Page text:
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The Cosnauta's Blog

<p>Some Google search operators to streamline your documentation process</p>

Some Google search operators to streamline your documentation process

en Ayuda /

As translators, we often need to sift through humongous amounts of online information to find the term or expression that most accurately fits our target text.

Discerning pertinent credible information amid the overwhelming volume of online content is therefore crucial to produce quality translations.

Infoxication (information overload) poses a real challenge. However, at least for medical translators, identifying reputable sources for biomedical translation is nowadays a breeze: we just need to conduct a quick search on Árbol de Cos, a database containing multilingual Internet resources whose quality and suitability have been thoroughly vetted by a team of authoritative medical translators.

But once we have identified reliable and suitable information sources, how do we actually single out the exact paragraph, line, phrase or term we are after?

Search operators are special commands used to refine search queries: reduce noise (filter out irrelevant results), search within specific domains, locate exact words or phrases, and much more. If used correctly, they represent an invaluable tool to increase our productivity and the accuracy of our translations. Mastering search operators will also come in handy when it comes to justifying translation decisions, as we will be able to quote accredited sources.

Do you already use search operators in your documentation process? Here are a few you can us in your Google searches.

AND or the plus sign (+)

Usage: It narrows down the search by including only those documents containing all the specified terms.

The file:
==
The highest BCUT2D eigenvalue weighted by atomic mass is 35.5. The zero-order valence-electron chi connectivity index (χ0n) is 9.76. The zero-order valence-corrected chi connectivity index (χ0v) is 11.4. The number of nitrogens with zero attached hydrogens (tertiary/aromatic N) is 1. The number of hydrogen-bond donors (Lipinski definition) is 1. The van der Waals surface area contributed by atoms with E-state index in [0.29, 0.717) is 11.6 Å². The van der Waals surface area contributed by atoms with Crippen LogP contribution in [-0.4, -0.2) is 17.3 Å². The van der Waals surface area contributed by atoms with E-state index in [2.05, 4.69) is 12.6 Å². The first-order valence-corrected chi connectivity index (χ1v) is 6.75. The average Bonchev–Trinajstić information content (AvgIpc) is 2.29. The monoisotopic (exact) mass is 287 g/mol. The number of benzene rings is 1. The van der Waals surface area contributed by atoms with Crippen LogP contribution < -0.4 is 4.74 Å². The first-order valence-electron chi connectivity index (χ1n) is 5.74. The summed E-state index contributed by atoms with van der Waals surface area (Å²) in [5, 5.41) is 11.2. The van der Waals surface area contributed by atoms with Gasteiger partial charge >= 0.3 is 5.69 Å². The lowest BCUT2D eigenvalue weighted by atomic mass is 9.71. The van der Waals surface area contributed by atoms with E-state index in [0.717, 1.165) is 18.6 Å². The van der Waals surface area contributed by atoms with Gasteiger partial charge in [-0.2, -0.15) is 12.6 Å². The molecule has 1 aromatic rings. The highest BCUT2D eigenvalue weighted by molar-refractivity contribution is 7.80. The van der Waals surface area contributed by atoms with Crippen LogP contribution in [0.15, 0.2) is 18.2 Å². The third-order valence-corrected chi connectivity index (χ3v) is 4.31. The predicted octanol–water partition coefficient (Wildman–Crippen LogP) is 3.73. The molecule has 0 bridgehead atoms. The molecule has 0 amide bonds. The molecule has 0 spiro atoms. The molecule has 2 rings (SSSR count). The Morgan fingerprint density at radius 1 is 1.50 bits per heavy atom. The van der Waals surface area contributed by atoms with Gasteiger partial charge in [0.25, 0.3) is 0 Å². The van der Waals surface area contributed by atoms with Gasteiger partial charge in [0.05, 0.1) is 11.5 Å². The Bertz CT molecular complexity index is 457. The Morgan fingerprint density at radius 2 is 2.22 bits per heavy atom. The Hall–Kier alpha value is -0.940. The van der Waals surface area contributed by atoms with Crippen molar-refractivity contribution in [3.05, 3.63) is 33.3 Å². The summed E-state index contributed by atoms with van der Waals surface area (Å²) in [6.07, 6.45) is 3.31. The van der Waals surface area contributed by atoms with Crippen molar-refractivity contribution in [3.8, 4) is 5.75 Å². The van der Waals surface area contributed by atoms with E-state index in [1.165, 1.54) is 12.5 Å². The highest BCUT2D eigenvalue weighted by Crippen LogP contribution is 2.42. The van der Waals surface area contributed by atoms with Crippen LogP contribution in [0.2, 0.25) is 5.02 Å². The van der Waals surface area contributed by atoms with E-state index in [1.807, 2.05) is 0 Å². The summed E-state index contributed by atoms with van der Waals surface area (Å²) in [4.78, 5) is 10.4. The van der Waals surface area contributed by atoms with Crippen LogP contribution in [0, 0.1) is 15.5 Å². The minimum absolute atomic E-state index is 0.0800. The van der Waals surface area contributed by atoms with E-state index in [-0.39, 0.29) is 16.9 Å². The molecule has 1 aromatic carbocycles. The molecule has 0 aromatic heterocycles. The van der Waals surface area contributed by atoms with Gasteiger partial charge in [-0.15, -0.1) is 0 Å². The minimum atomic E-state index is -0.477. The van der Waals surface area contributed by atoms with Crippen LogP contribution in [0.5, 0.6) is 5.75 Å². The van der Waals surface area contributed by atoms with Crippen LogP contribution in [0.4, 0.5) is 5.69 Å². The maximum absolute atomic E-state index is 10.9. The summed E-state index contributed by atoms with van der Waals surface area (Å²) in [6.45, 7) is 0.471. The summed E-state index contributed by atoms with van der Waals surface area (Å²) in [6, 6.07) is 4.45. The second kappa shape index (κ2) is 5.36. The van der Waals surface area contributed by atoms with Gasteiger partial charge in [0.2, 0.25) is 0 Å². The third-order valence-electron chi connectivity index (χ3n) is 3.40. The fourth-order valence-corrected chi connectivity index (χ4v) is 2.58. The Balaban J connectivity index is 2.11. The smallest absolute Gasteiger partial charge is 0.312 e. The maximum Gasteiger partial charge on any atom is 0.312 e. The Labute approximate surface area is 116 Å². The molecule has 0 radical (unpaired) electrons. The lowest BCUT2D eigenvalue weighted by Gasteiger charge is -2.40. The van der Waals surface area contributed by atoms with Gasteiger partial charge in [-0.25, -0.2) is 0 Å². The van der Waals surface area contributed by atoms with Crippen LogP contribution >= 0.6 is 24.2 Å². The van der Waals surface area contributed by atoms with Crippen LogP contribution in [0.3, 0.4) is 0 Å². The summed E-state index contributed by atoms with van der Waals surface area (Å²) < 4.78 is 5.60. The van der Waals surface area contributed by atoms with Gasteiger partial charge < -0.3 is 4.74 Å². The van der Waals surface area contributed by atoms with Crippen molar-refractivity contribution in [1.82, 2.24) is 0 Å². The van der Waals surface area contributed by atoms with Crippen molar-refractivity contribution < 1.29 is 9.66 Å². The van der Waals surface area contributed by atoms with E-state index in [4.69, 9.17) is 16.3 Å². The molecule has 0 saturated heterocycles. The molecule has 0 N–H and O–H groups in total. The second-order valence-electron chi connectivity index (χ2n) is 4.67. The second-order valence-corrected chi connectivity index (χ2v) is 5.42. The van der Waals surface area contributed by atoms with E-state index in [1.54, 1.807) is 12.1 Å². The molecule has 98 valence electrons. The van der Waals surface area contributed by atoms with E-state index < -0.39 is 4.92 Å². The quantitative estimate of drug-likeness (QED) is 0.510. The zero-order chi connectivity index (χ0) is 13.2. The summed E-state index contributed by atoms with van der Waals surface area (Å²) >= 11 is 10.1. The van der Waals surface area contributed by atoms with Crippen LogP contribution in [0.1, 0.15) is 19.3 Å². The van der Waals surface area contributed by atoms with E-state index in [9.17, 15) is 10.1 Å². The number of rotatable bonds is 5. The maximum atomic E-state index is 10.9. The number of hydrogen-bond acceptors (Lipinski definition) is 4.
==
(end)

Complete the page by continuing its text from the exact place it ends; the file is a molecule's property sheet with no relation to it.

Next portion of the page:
Example: If we search for tuberculosis AND consumption, Google will only return documents that include both terms.

Note: Although AND, or the plus sign (+), is one of the most basic and popular commands in search engines and databases, it is not explicitly needed in Google search, because it is implied by default. This means that when you enter multiple search terms, Google automatically interprets them as if you were using the AND operator, returning only the results that include all the specified terms. If you do use it, Google will ignore it to avoid the potential confusion caused by the duplication of AND.

OR (or the pipe sign ‘|’)

Usage: It broadens the search to include results that contain any of the specified terms.

Example: Searching for tuberculosis OR consumption will retrieve documents containing either the term tuberculosis, the term consumption, or both, but not necessarily both together.

Note: The pipe sign ‘|’ operates similarly to OR.

NOT or the minus sign (-)

Usage: The minus sign (-) before a word (with no space) will exclude results containing the specified word

Example: when looking up tuberculosis -consumption, Google will return results that include the term tuberculosis but exclude the term consumption.

Note: Google does not currently support the NOT operator, only the minus sign (-).